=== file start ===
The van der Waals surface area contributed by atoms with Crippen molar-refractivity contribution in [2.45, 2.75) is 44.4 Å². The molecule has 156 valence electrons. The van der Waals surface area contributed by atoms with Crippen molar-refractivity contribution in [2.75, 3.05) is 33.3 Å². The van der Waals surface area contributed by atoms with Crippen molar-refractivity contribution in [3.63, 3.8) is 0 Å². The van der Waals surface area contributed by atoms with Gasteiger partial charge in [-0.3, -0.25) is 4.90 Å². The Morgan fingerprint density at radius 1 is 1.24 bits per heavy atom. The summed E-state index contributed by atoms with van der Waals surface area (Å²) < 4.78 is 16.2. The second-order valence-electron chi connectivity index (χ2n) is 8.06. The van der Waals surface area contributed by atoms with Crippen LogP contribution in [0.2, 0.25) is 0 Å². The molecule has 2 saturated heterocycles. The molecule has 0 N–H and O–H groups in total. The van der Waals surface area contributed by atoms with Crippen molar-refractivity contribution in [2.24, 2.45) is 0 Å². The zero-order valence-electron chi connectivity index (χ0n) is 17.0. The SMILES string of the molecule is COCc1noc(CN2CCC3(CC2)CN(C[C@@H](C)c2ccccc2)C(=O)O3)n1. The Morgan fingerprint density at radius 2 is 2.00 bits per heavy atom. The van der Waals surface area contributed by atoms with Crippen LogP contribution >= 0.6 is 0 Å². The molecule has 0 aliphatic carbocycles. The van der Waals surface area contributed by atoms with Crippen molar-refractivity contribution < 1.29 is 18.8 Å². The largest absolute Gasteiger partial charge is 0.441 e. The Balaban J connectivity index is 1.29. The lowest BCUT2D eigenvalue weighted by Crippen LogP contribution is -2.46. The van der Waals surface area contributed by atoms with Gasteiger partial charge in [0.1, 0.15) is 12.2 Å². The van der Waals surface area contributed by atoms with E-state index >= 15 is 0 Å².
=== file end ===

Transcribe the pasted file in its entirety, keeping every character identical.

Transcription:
The van der Waals surface area contributed by atoms with Crippen molar-refractivity contribution in [2.45, 2.75) is 44.4 Å². The molecule has 156 valence electrons. The van der Waals surface area contributed by atoms with Crippen molar-refractivity contribution in [2.75, 3.05) is 33.3 Å². The van der Waals surface area contributed by atoms with Crippen molar-refractivity contribution in [3.63, 3.8) is 0 Å². The van der Waals surface area contributed by atoms with Gasteiger partial charge in [-0.3, -0.25) is 4.90 Å². The Morgan fingerprint density at radius 1 is 1.24 bits per heavy atom. The summed E-state index contributed by atoms with van der Waals surface area (Å²) < 4.78 is 16.2. The second-order valence-electron chi connectivity index (χ2n) is 8.06. The van der Waals surface area contributed by atoms with Crippen LogP contribution in [0.2, 0.25) is 0 Å². The molecule has 2 saturated heterocycles. The molecule has 0 N–H and O–H groups in total. The van der Waals surface area contributed by atoms with Crippen molar-refractivity contribution in [2.24, 2.45) is 0 Å². The zero-order valence-electron chi connectivity index (χ0n) is 17.0. The SMILES string of the molecule is COCc1noc(CN2CCC3(CC2)CN(C[C@@H](C)c2ccccc2)C(=O)O3)n1. The Morgan fingerprint density at radius 2 is 2.00 bits per heavy atom. The van der Waals surface area contributed by atoms with Crippen LogP contribution >= 0.6 is 0 Å². The molecule has 0 aliphatic carbocycles. The van der Waals surface area contributed by atoms with Crippen molar-refractivity contribution < 1.29 is 18.8 Å². The largest absolute Gasteiger partial charge is 0.441 e. The Balaban J connectivity index is 1.29. The lowest BCUT2D eigenvalue weighted by Crippen LogP contribution is -2.46. The van der Waals surface area contributed by atoms with Gasteiger partial charge in [0.1, 0.15) is 12.2 Å². The van der Waals surface area contributed by atoms with E-state index >= 15 is 0 Å².